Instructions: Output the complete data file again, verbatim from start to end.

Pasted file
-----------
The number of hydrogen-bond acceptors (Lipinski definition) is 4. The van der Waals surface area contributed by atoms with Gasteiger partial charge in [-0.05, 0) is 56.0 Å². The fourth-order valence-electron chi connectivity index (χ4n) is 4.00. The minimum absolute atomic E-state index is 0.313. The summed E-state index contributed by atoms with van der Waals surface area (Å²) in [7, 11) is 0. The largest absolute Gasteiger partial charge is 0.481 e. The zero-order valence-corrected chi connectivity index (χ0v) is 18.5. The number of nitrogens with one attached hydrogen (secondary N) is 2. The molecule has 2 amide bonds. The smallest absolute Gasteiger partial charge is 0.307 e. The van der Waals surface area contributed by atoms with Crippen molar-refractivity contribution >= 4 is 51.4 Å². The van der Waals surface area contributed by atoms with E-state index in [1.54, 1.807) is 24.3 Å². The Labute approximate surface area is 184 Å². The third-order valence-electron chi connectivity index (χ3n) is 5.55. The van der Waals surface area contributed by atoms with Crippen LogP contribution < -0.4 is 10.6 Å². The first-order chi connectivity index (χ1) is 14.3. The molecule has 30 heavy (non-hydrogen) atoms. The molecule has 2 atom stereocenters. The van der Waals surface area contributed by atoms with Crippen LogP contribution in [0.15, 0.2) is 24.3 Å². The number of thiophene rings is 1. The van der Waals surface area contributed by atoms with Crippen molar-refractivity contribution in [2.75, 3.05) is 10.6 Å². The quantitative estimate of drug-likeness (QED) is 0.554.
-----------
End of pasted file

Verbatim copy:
The number of hydrogen-bond acceptors (Lipinski definition) is 4. The van der Waals surface area contributed by atoms with Gasteiger partial charge in [-0.05, 0) is 56.0 Å². The fourth-order valence-electron chi connectivity index (χ4n) is 4.00. The minimum absolute atomic E-state index is 0.313. The summed E-state index contributed by atoms with van der Waals surface area (Å²) in [7, 11) is 0. The largest absolute Gasteiger partial charge is 0.481 e. The zero-order valence-corrected chi connectivity index (χ0v) is 18.5. The number of nitrogens with one attached hydrogen (secondary N) is 2. The molecule has 2 amide bonds. The smallest absolute Gasteiger partial charge is 0.307 e. The van der Waals surface area contributed by atoms with Crippen molar-refractivity contribution >= 4 is 51.4 Å². The van der Waals surface area contributed by atoms with E-state index in [1.54, 1.807) is 24.3 Å². The Labute approximate surface area is 184 Å². The third-order valence-electron chi connectivity index (χ3n) is 5.55. The van der Waals surface area contributed by atoms with Crippen LogP contribution < -0.4 is 10.6 Å². The first-order chi connectivity index (χ1) is 14.3. The molecule has 30 heavy (non-hydrogen) atoms. The molecule has 2 atom stereocenters. The van der Waals surface area contributed by atoms with Crippen LogP contribution in [0.15, 0.2) is 24.3 Å². The number of thiophene rings is 1. The van der Waals surface area contributed by atoms with Crippen molar-refractivity contribution in [2.75, 3.05) is 10.6 Å². The quantitative estimate of drug-likeness (QED) is 0.554.